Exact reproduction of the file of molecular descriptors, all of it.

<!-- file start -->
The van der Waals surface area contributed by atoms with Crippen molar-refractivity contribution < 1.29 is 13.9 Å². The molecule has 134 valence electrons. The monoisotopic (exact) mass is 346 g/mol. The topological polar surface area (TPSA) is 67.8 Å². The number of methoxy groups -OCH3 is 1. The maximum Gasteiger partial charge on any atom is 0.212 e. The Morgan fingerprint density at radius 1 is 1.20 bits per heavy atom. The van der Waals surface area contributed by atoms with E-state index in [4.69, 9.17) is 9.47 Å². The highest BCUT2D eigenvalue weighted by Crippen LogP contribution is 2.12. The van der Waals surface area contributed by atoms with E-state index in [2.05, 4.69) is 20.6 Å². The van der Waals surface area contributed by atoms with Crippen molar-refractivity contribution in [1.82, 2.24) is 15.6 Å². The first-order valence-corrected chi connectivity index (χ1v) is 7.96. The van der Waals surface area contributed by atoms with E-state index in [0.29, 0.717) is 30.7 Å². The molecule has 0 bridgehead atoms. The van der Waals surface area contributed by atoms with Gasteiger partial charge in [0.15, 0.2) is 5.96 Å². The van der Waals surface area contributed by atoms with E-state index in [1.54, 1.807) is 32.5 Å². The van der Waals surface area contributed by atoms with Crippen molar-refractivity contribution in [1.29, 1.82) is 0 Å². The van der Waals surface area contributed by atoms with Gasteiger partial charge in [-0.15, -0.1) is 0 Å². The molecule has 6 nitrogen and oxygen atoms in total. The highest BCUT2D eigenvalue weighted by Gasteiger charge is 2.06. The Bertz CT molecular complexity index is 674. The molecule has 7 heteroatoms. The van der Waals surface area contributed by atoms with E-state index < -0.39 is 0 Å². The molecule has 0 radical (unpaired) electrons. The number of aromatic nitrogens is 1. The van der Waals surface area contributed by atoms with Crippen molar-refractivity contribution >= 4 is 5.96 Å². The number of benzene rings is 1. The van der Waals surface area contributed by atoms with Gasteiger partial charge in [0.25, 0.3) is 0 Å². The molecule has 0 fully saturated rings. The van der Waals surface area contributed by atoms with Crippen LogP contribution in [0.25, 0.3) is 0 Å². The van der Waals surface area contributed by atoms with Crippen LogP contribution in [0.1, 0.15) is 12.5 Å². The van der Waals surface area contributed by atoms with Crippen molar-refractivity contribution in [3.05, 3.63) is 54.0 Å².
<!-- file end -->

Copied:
The van der Waals surface area contributed by atoms with Crippen molar-refractivity contribution < 1.29 is 13.9 Å². The molecule has 134 valence electrons. The monoisotopic (exact) mass is 346 g/mol. The topological polar surface area (TPSA) is 67.8 Å². The number of methoxy groups -OCH3 is 1. The maximum Gasteiger partial charge on any atom is 0.212 e. The Morgan fingerprint density at radius 1 is 1.20 bits per heavy atom. The van der Waals surface area contributed by atoms with E-state index in [4.69, 9.17) is 9.47 Å². The highest BCUT2D eigenvalue weighted by Crippen LogP contribution is 2.12. The van der Waals surface area contributed by atoms with E-state index in [2.05, 4.69) is 20.6 Å². The van der Waals surface area contributed by atoms with Crippen molar-refractivity contribution in [1.82, 2.24) is 15.6 Å². The first-order valence-corrected chi connectivity index (χ1v) is 7.96. The van der Waals surface area contributed by atoms with E-state index in [0.29, 0.717) is 30.7 Å². The molecule has 0 bridgehead atoms. The van der Waals surface area contributed by atoms with Gasteiger partial charge in [0.15, 0.2) is 5.96 Å². The van der Waals surface area contributed by atoms with E-state index in [1.54, 1.807) is 32.5 Å². The van der Waals surface area contributed by atoms with Crippen molar-refractivity contribution in [1.29, 1.82) is 0 Å². The van der Waals surface area contributed by atoms with Gasteiger partial charge in [-0.15, -0.1) is 0 Å². The molecule has 6 nitrogen and oxygen atoms in total. The highest BCUT2D eigenvalue weighted by Gasteiger charge is 2.06. The Bertz CT molecular complexity index is 674. The molecule has 7 heteroatoms. The van der Waals surface area contributed by atoms with E-state index < -0.39 is 0 Å². The molecule has 0 radical (unpaired) electrons. The number of aromatic nitrogens is 1. The van der Waals surface area contributed by atoms with Crippen molar-refractivity contribution >= 4 is 5.96 Å². The number of benzene rings is 1. The van der Waals surface area contributed by atoms with Gasteiger partial charge in [0.25, 0.3) is 0 Å². The molecule has 0 fully saturated rings. The van der Waals surface area contributed by atoms with Crippen LogP contribution in [0.25, 0.3) is 0 Å². The van der Waals surface area contributed by atoms with Crippen LogP contribution in [0.1, 0.15) is 12.5 Å². The van der Waals surface area contributed by atoms with Crippen molar-refractivity contribution in [3.05, 3.63) is 54.0 Å².